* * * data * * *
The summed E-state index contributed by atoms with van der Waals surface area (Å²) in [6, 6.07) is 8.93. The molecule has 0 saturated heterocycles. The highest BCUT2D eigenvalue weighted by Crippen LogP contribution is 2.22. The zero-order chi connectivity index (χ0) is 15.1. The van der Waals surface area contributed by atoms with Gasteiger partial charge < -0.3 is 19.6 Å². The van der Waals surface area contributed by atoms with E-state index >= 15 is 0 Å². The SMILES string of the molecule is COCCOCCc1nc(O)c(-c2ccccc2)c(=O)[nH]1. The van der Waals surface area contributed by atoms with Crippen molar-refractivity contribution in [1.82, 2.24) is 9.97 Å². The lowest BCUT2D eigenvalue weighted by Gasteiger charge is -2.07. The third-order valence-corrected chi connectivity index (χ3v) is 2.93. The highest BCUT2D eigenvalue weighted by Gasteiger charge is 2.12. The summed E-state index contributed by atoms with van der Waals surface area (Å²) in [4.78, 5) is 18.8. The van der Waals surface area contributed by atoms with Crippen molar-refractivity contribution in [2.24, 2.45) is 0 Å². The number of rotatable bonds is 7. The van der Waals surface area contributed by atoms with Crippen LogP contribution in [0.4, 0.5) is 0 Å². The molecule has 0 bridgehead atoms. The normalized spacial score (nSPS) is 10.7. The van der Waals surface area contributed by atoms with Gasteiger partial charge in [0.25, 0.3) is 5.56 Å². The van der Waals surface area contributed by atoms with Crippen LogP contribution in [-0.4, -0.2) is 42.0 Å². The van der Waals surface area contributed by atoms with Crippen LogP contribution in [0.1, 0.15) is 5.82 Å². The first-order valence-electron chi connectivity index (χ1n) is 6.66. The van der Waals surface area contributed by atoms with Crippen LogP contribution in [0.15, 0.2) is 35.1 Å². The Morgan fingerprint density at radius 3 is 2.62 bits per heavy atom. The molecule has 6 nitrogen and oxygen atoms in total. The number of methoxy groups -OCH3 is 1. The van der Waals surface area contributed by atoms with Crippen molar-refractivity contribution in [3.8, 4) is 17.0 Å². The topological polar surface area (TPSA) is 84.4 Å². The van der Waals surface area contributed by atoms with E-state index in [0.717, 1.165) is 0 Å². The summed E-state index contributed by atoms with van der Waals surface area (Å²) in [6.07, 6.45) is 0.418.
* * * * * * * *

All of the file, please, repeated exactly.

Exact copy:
The summed E-state index contributed by atoms with van der Waals surface area (Å²) in [6, 6.07) is 8.93. The molecule has 0 saturated heterocycles. The highest BCUT2D eigenvalue weighted by Crippen LogP contribution is 2.22. The zero-order chi connectivity index (χ0) is 15.1. The van der Waals surface area contributed by atoms with Gasteiger partial charge < -0.3 is 19.6 Å². The van der Waals surface area contributed by atoms with E-state index >= 15 is 0 Å². The SMILES string of the molecule is COCCOCCc1nc(O)c(-c2ccccc2)c(=O)[nH]1. The van der Waals surface area contributed by atoms with Crippen molar-refractivity contribution in [1.82, 2.24) is 9.97 Å². The lowest BCUT2D eigenvalue weighted by Gasteiger charge is -2.07. The third-order valence-corrected chi connectivity index (χ3v) is 2.93. The highest BCUT2D eigenvalue weighted by Gasteiger charge is 2.12. The summed E-state index contributed by atoms with van der Waals surface area (Å²) in [4.78, 5) is 18.8. The van der Waals surface area contributed by atoms with Crippen molar-refractivity contribution in [2.24, 2.45) is 0 Å². The number of rotatable bonds is 7. The van der Waals surface area contributed by atoms with Crippen LogP contribution in [0.4, 0.5) is 0 Å². The molecule has 0 bridgehead atoms. The normalized spacial score (nSPS) is 10.7. The van der Waals surface area contributed by atoms with Gasteiger partial charge in [0.25, 0.3) is 5.56 Å². The van der Waals surface area contributed by atoms with Crippen LogP contribution in [-0.4, -0.2) is 42.0 Å². The van der Waals surface area contributed by atoms with Crippen LogP contribution in [0.1, 0.15) is 5.82 Å². The first-order valence-electron chi connectivity index (χ1n) is 6.66. The van der Waals surface area contributed by atoms with Crippen LogP contribution in [0.15, 0.2) is 35.1 Å². The Morgan fingerprint density at radius 3 is 2.62 bits per heavy atom. The molecule has 6 nitrogen and oxygen atoms in total. The number of methoxy groups -OCH3 is 1. The van der Waals surface area contributed by atoms with Crippen molar-refractivity contribution in [3.8, 4) is 17.0 Å². The topological polar surface area (TPSA) is 84.4 Å². The van der Waals surface area contributed by atoms with E-state index in [0.717, 1.165) is 0 Å². The summed E-state index contributed by atoms with van der Waals surface area (Å²) in [6.07, 6.45) is 0.418.